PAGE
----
Demo featuring the RSF Polykobol II
RSF Polykobol 2 demo.
All tracks are made with the Polykobol, except drums.
Cubase Vst used for the record, and synchronised with Polykobol arpeggiator
About RSF and the Kobol line:
The RSF Kobol was the French synth company’s first compact keyboard synthesizer, certainly inspired by the Minimoog. It is a much more compact instrument than the Modular Model 11 series of synthesizers they had been making thus far. It is a monophonic analog synthesizer with traditional controls, knobs, switches and two oscillators for a good solid analog synth sound. Initally released as a keyboard in 1978, a 3-unit rack-mount system was later released in 1979.
Although it is mostly a traditional analog synth with stable oscillators and lots of knobs that allow you to control the ADS envelope, the filter section and the nice LFO, it did offer some unique features for its time. Most notably, the oscillator waveforms can be continuously swept across for a very cool morph from square to saw to pulse, etc. This, as well as note on/off and other parameters can be controlled via CV/gate. External sounds can be processed through the Kobol filter and envelope sections too.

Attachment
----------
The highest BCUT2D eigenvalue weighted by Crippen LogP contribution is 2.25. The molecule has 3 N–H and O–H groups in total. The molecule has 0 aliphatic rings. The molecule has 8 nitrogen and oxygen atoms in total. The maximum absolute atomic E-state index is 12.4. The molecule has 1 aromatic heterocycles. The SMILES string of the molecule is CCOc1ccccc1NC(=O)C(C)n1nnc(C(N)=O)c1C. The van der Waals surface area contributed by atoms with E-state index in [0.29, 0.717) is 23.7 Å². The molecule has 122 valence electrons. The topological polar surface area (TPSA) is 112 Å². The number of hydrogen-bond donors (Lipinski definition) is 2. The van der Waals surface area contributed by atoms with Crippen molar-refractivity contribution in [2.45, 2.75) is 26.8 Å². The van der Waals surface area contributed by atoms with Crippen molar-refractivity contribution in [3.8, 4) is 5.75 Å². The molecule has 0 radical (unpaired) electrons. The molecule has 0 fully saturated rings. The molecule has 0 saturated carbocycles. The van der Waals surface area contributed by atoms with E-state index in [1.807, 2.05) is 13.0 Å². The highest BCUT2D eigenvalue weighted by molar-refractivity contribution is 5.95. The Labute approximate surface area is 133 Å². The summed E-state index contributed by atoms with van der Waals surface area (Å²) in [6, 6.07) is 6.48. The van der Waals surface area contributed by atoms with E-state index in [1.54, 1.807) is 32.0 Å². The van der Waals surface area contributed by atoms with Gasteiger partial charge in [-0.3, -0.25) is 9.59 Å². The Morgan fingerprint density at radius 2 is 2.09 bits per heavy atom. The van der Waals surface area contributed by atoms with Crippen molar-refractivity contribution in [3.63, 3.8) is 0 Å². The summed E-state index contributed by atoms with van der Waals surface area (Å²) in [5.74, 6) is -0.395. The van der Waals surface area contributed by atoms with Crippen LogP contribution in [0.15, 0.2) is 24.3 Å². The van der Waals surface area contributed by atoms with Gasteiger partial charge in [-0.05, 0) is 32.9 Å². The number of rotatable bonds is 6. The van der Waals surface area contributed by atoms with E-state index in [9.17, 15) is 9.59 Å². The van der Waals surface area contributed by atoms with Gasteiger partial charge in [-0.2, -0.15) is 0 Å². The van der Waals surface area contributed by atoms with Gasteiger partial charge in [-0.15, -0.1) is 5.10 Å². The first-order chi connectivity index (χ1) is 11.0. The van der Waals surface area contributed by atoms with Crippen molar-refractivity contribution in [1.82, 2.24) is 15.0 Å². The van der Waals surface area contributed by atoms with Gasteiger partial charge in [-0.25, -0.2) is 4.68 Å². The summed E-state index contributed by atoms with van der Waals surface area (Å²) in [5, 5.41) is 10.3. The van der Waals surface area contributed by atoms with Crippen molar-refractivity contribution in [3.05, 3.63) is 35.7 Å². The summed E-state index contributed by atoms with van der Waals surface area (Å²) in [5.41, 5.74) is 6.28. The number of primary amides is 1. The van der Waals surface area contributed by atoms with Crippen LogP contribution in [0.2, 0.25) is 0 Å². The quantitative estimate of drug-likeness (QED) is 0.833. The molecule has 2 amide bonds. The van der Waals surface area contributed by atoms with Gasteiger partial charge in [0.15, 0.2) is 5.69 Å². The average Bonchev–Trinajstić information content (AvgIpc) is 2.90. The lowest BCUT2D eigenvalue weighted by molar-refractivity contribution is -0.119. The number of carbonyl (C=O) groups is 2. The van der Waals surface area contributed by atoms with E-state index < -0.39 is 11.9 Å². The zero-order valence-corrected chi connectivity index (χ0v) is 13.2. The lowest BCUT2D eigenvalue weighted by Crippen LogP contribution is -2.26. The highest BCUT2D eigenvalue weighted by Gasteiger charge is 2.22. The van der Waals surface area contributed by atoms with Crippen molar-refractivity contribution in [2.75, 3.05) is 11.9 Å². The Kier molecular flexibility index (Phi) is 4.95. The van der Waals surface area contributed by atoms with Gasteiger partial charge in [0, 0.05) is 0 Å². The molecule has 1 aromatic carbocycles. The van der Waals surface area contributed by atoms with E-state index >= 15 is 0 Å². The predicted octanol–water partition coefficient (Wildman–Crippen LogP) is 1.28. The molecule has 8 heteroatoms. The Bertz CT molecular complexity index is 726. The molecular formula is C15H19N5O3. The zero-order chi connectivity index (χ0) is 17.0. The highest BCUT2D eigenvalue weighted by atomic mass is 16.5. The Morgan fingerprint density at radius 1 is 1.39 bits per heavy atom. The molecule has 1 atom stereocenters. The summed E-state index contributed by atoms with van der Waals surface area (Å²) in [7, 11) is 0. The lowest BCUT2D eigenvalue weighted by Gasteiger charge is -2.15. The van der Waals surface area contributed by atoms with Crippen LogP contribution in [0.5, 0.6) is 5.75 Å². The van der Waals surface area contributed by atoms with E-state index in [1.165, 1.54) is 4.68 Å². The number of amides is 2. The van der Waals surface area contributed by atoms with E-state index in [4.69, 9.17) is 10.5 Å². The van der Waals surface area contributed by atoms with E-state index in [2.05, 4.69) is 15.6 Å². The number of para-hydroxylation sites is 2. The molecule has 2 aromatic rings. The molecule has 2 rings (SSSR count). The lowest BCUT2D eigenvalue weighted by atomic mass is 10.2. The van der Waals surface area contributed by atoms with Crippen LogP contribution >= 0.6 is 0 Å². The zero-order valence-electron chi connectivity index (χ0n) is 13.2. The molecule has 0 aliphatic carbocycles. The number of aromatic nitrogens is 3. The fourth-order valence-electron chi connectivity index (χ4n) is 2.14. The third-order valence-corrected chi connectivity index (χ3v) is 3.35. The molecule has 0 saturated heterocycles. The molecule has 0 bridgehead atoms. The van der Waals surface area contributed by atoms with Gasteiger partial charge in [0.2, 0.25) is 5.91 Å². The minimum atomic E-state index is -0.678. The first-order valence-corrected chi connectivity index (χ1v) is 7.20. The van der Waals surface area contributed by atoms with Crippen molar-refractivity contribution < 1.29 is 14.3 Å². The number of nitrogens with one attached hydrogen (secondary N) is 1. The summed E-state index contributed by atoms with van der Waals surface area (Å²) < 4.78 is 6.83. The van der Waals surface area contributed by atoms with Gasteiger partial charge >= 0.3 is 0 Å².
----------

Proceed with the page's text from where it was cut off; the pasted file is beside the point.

The rack version came in four different components. The Kobol Rack (Expander I) was essentially only the VCO/VCF/VCA/LFO sections of the Kobol in a rack module. The Expander 2 was an add-on to the Kobol that added some new processing modules such as ring modulation, sample-hold, and envelope followers as well as extra VCA and LFO modules. The Programmer rack module contained the memory circuits for storing patches and sequencing. And the KM8 was an 8-channel rack-mount mixer. The connections between modules were normalized but could be bypassed by external patches, similar to other semi-modulars like the ARP 2600 and Korg MS-20.
The Kobol looked and sounded great, and was quickly snapped up by the big names in synthesizers of the time. But being a small French company, RSF were never able to truly mass produce these on the same sort of scale that Moog, Arp, Roland or Korg could. Less than 200 Kobol keyboards were made, around 800 Kobol Racks, 200 Expander 2’s, 200 Programmer’s and only a handful of the KM8’s. This makes them quite rare and quite pricey too!